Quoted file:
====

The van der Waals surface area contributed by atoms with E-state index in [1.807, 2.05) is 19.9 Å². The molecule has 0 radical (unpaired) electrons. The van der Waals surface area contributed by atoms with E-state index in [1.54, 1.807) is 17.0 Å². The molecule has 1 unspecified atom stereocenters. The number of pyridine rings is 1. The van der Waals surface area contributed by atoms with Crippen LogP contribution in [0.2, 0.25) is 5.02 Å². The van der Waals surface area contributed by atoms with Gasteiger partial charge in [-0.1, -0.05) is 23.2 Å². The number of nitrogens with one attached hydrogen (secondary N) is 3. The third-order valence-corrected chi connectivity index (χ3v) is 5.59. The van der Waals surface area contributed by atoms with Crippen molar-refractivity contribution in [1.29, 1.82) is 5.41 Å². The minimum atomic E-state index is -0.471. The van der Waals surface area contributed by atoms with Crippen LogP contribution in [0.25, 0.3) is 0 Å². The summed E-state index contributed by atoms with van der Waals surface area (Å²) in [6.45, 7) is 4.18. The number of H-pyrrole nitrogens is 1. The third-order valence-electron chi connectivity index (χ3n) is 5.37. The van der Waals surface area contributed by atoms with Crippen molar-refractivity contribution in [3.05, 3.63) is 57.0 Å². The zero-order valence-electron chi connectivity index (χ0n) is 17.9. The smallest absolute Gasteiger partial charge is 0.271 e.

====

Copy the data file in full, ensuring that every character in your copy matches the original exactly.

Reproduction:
The van der Waals surface area contributed by atoms with E-state index in [1.807, 2.05) is 19.9 Å². The molecule has 0 radical (unpaired) electrons. The van der Waals surface area contributed by atoms with E-state index in [1.54, 1.807) is 17.0 Å². The molecule has 1 unspecified atom stereocenters. The number of pyridine rings is 1. The van der Waals surface area contributed by atoms with Crippen LogP contribution in [0.2, 0.25) is 5.02 Å². The van der Waals surface area contributed by atoms with Gasteiger partial charge in [-0.1, -0.05) is 23.2 Å². The number of nitrogens with one attached hydrogen (secondary N) is 3. The third-order valence-corrected chi connectivity index (χ3v) is 5.59. The van der Waals surface area contributed by atoms with Crippen molar-refractivity contribution in [1.29, 1.82) is 5.41 Å². The minimum atomic E-state index is -0.471. The van der Waals surface area contributed by atoms with Crippen LogP contribution in [0.25, 0.3) is 0 Å². The summed E-state index contributed by atoms with van der Waals surface area (Å²) in [6.45, 7) is 4.18. The number of H-pyrrole nitrogens is 1. The third-order valence-electron chi connectivity index (χ3n) is 5.37. The van der Waals surface area contributed by atoms with Crippen molar-refractivity contribution in [3.05, 3.63) is 57.0 Å². The zero-order valence-electron chi connectivity index (χ0n) is 17.9. The smallest absolute Gasteiger partial charge is 0.271 e.